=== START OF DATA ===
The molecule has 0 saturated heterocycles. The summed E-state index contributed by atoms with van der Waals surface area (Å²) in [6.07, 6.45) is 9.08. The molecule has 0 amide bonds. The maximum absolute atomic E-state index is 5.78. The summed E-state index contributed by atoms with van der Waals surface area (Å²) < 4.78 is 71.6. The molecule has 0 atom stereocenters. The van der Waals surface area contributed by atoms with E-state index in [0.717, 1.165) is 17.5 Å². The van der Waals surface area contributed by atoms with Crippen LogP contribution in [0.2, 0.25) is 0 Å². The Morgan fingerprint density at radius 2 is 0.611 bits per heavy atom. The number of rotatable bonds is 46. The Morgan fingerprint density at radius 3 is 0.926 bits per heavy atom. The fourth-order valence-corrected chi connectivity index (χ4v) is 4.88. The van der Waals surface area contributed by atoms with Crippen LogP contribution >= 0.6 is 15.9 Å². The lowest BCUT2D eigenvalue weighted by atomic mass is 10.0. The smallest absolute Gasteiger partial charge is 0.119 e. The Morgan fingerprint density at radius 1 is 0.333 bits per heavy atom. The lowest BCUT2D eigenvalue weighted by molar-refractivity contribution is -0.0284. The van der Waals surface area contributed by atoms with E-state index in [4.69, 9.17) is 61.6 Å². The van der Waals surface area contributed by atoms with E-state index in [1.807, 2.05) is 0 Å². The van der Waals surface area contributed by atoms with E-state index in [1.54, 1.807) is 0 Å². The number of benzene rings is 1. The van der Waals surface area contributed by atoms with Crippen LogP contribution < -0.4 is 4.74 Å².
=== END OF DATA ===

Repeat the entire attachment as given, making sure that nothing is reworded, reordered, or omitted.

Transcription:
The molecule has 0 saturated heterocycles. The summed E-state index contributed by atoms with van der Waals surface area (Å²) in [6.07, 6.45) is 9.08. The molecule has 0 amide bonds. The maximum absolute atomic E-state index is 5.78. The summed E-state index contributed by atoms with van der Waals surface area (Å²) < 4.78 is 71.6. The molecule has 0 atom stereocenters. The van der Waals surface area contributed by atoms with E-state index in [0.717, 1.165) is 17.5 Å². The van der Waals surface area contributed by atoms with Crippen LogP contribution in [0.2, 0.25) is 0 Å². The Morgan fingerprint density at radius 2 is 0.611 bits per heavy atom. The number of rotatable bonds is 46. The Morgan fingerprint density at radius 3 is 0.926 bits per heavy atom. The fourth-order valence-corrected chi connectivity index (χ4v) is 4.88. The van der Waals surface area contributed by atoms with Crippen LogP contribution >= 0.6 is 15.9 Å². The lowest BCUT2D eigenvalue weighted by atomic mass is 10.0. The smallest absolute Gasteiger partial charge is 0.119 e. The Morgan fingerprint density at radius 1 is 0.333 bits per heavy atom. The lowest BCUT2D eigenvalue weighted by molar-refractivity contribution is -0.0284. The van der Waals surface area contributed by atoms with E-state index in [4.69, 9.17) is 61.6 Å². The van der Waals surface area contributed by atoms with E-state index in [1.807, 2.05) is 0 Å². The van der Waals surface area contributed by atoms with E-state index in [1.54, 1.807) is 0 Å². The number of benzene rings is 1. The van der Waals surface area contributed by atoms with Crippen LogP contribution < -0.4 is 4.74 Å².